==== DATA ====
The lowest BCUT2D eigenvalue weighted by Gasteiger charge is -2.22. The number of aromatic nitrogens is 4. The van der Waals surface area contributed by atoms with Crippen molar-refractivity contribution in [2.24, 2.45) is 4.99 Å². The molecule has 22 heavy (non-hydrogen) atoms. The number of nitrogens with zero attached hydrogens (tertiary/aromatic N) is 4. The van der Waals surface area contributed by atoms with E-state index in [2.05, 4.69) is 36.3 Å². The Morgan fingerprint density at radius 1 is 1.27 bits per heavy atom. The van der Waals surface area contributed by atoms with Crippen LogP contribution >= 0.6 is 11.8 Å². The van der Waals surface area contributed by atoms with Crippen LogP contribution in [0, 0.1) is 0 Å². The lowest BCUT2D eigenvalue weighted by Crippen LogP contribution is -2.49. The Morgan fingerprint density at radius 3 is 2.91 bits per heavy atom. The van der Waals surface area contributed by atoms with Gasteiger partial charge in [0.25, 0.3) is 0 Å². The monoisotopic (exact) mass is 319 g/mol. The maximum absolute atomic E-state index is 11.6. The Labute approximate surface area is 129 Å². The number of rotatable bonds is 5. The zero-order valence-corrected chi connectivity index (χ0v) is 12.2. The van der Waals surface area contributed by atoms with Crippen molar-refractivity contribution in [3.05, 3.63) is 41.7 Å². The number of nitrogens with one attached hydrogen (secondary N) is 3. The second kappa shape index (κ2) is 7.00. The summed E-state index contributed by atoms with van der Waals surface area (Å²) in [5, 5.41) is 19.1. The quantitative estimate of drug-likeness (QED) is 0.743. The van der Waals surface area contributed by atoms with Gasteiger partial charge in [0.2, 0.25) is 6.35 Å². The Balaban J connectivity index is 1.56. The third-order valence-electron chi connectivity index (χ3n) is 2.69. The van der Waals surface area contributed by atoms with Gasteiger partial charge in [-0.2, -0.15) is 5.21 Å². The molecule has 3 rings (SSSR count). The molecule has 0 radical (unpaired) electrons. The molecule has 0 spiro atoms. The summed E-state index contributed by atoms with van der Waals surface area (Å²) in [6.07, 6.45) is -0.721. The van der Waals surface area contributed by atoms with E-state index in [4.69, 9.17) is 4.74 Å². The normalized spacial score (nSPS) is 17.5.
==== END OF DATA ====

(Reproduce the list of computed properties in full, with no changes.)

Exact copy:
The lowest BCUT2D eigenvalue weighted by Gasteiger charge is -2.22. The number of aromatic nitrogens is 4. The van der Waals surface area contributed by atoms with Crippen molar-refractivity contribution in [2.24, 2.45) is 4.99 Å². The molecule has 22 heavy (non-hydrogen) atoms. The number of nitrogens with zero attached hydrogens (tertiary/aromatic N) is 4. The van der Waals surface area contributed by atoms with E-state index in [2.05, 4.69) is 36.3 Å². The Morgan fingerprint density at radius 1 is 1.27 bits per heavy atom. The van der Waals surface area contributed by atoms with Crippen LogP contribution >= 0.6 is 11.8 Å². The van der Waals surface area contributed by atoms with Crippen LogP contribution in [0, 0.1) is 0 Å². The lowest BCUT2D eigenvalue weighted by Crippen LogP contribution is -2.49. The Morgan fingerprint density at radius 3 is 2.91 bits per heavy atom. The van der Waals surface area contributed by atoms with Gasteiger partial charge in [0.25, 0.3) is 0 Å². The monoisotopic (exact) mass is 319 g/mol. The maximum absolute atomic E-state index is 11.6. The Labute approximate surface area is 129 Å². The number of rotatable bonds is 5. The zero-order valence-corrected chi connectivity index (χ0v) is 12.2. The van der Waals surface area contributed by atoms with Crippen molar-refractivity contribution in [3.05, 3.63) is 41.7 Å². The number of nitrogens with one attached hydrogen (secondary N) is 3. The second kappa shape index (κ2) is 7.00. The summed E-state index contributed by atoms with van der Waals surface area (Å²) in [5, 5.41) is 19.1. The quantitative estimate of drug-likeness (QED) is 0.743. The van der Waals surface area contributed by atoms with Gasteiger partial charge in [0.2, 0.25) is 6.35 Å². The Balaban J connectivity index is 1.56. The third-order valence-electron chi connectivity index (χ3n) is 2.69. The van der Waals surface area contributed by atoms with Gasteiger partial charge in [-0.2, -0.15) is 5.21 Å². The molecule has 3 rings (SSSR count). The molecule has 0 radical (unpaired) electrons. The molecule has 0 spiro atoms. The summed E-state index contributed by atoms with van der Waals surface area (Å²) in [6.07, 6.45) is -0.721. The van der Waals surface area contributed by atoms with E-state index in [4.69, 9.17) is 4.74 Å². The normalized spacial score (nSPS) is 17.5.